BURSTING THE CHINESE BABY BUBBLE
China has been making it harder for foreigners to adopt. How hard? Well, with the backlog building, prospective parents could, as of this week, be looking at an arrival date of 2016.
In a community centre in downtown Toronto on a cold January afternoon, a group of little Chinese girls in red dresses and white tights sat playing. About 14 PAPs (“prospective adoptive parents”) were lined up on folding chairs facing the girls and their mothers, many attending their first information session with a local adoption agency called Open Arms to International Adoption, hoping to learn the ins and outs of adopting from China.
Michael Sims sat in the second row, taking in the familiar scene: he and his wife, Stephanie Hodnett, had attended a session much like this one in the very same room almost three years earlier. “It’s a very powerful advertisement,” he says. “You have a room full of desperate people, many of whom are despairing of having a child, and you bring in happy people with their happily adopted children and have them play in front of you. It’s like dangling crack in front of a crack addict.” According to Sims’s recollection of the afternoon, five white women, between the ages of 40 and 55, sat at the front of the room and talked about adopting from China. A PAP at the back of the room asked about waiting times. One of the presenters said about two years. The audience member replied that another Ontario agency was saying the waiting time had increased to about four to five years. Sims recalls that Deborah Maw, who runs the Open Arms agency and declined to be interviewed for this story, called out from her place at the back of the room and adamantly stated two years.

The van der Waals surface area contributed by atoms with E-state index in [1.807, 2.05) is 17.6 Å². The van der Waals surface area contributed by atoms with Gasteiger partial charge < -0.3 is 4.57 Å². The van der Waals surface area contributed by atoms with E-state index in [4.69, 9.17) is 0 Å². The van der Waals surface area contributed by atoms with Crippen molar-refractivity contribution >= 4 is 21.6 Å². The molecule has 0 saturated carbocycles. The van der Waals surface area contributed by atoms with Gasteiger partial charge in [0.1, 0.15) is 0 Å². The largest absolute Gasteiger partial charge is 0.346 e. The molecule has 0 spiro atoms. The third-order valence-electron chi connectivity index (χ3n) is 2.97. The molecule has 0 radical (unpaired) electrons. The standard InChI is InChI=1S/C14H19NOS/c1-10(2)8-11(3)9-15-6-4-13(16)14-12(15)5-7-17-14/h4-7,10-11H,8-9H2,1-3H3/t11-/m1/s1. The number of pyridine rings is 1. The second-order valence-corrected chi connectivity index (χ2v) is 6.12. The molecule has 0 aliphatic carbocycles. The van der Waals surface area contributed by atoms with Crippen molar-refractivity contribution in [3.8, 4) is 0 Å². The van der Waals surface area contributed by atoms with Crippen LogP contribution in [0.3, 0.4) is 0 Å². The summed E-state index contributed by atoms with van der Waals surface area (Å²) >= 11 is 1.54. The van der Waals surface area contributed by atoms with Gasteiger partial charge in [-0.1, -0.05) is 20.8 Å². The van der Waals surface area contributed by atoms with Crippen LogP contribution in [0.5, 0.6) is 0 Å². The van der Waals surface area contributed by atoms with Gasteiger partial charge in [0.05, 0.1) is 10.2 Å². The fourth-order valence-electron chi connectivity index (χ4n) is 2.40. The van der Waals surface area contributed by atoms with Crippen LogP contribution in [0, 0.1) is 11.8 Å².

Sims felt himself getting angry. He and Stephanie (both of whom are friends of mine) had struggled with infertility issues for a year, and then made an enthusiastic decision to adopt. Two years in, they were burnt-out and fed up. Motivated by a kind of perverse curiosity, Sims had driven to this information session to see what new parents were being told. In his pocket was a handful of leaflets stating that adopting a healthy child from China today could take five years or longer. Sims, a former engineer and Web programmer, had invented a calculator for parents waiting to adopt from China, and posted it on a website he built called chinaadoption-
forecast.com. Using weighted averages based on the length of time people in the past had been waiting for their “referrals” (when the file is processed in China, and a child assigned to the PAPs), the tool was, in January, estimating between five and eight years for families just beginning the process. This week, with the backlog building, the calculator predicts an estimated bring-home date of 2016. “You see these lemmings waiting to jump off the cliff, and you have to say: please don’t do it,” says Sims.